Review, Book: Hawking's History of Time

Review.Book: A Brief History of Time


Introduction to Physics and Black Holes.


Hawking, Stephen (1998). “A Brief History of Time”. New York: Bantam Books.


Introduction to Physics and Black Holes.


The first half of the book, up to the beginning of chapter 6, is a basic introduction to physics that anybody with a decent education probably already knows.
From thereon, things get more interesting, yet Hawking text is riddled with condescendence against the reader and his fellows. At the same time, he uses many references to other physicists as arguments for his points, without illuminating the reader on the contents of the referred statements. Also, the spaghetti astronaut example is boring and overused quite like the “millions millions millions millions […]”.
However, the biggest problem of the book is that the content has to be taken quite much at face value. It is quite impossible to follow the argumentation of Hawking, because it is essentially based on mathematical calculations that are never demonstrated. And understanding the implications of the important discoveries made by recent physicists cannot really be expected – seeing how people like Hawking himself and his peers had to spend decades trying to comprehend them.
The real reason Hawking wrote this book is best found in the conclusion. There, Hawking crowns himself the spiritual successor of Galileo, Newton and Einstein. In my opinion, this conceited self-praise would not be necessary and undermines the quality of the whole book – if Hawking tries to make himself look as good as possible, his argumentation is certainly fitted to that purpose. And since the argumentation is difficult to grok and has to be trusted, this fact lowers the value of the book.


Anybody in knowledge of the names Newton and Einstein should skip to chapter 6. Those who don’t are in dire need of additional education in physics, but I am almost certain that there are better resources than Stephen Hawking available. But as I do not have any specifics, Hawking introduction should also do the trick.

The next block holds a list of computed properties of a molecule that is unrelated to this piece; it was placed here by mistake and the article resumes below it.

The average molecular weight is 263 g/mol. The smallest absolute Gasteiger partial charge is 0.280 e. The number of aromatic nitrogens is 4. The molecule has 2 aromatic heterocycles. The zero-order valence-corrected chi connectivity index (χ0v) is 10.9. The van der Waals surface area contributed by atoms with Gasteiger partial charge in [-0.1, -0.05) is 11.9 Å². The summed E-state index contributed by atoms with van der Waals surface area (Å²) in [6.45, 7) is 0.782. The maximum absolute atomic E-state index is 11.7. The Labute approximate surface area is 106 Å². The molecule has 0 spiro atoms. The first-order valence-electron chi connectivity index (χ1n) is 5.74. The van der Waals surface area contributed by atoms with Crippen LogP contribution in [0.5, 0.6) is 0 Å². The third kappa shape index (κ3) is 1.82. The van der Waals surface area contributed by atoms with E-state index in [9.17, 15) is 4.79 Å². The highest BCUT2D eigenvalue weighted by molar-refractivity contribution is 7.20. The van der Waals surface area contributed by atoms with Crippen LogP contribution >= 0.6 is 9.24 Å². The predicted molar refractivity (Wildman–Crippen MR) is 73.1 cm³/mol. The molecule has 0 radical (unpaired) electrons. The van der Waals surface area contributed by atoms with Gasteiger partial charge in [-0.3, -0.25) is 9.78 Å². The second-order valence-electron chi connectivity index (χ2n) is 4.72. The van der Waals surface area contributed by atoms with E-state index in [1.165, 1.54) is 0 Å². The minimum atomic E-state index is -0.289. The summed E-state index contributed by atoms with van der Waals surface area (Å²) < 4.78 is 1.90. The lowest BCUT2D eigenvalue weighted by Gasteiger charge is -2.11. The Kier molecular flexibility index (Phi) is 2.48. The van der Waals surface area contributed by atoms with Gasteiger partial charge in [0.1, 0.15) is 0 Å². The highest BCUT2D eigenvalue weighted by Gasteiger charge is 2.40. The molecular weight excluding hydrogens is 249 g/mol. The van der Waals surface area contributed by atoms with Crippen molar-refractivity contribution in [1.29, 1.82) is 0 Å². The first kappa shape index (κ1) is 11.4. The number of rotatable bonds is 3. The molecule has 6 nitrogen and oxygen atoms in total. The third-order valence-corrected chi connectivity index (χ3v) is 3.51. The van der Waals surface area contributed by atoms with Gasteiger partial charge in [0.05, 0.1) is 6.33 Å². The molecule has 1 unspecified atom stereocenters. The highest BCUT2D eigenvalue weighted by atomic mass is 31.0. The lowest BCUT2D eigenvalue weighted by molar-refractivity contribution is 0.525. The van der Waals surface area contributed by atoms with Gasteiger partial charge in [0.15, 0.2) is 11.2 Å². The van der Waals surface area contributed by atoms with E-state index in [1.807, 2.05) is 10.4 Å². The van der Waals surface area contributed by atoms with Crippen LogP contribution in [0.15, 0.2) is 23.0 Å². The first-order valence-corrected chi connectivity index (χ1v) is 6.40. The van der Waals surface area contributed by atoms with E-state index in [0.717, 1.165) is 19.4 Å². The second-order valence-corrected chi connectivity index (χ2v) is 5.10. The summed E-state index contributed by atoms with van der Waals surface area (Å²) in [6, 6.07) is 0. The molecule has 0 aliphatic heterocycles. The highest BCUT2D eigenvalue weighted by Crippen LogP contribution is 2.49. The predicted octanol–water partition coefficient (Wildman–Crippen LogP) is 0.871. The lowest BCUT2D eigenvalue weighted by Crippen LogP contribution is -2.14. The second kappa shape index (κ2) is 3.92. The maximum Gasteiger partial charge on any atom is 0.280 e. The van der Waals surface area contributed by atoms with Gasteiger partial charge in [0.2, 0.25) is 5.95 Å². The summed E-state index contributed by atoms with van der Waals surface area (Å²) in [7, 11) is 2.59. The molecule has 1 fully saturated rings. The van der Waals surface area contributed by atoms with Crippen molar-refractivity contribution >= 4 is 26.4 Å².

As for the second part, it is an exercise in mind-bending, if one is so inclined and does not expect the lecture to have any practical consequences. And if one can live with Hawking drumming into oneself that Hawking himself is solely on the apex of physics, which he might well be.


“The idea of radiation from black holes was the first example of a prediction that depended in an essential way on both the great theories of this century, general relativity and quantum mechanics. It aroused a lot of opposition initially because it upset the existing viewpoint: “How can a black hole emit anything?” When I first announced the results of my calculations at a conference at the Rutherford-Appleton Laboratory near Oxford, I was greeted with general incredulity. At the end of my talk the chairman of the session, John G. Taylor from Kings College, London, claimed it was all nonsense. He even wrote a paper to that effect. However, in the end most people, including John Taylor, have come to the conclusion that black holes must radiate like hot bodies, if our ideas about general relativity and quantum mechanics are correct. Thus, even though we have not yet managed to find a primordial black hole, it would have to be emitting a lot of gamma rays and X rays.”

“I had no desire to share the fate of Galileo, with whom I feel a strong sense of identity, partly because of the coincidence of having been born exactly 300 years after his death!”


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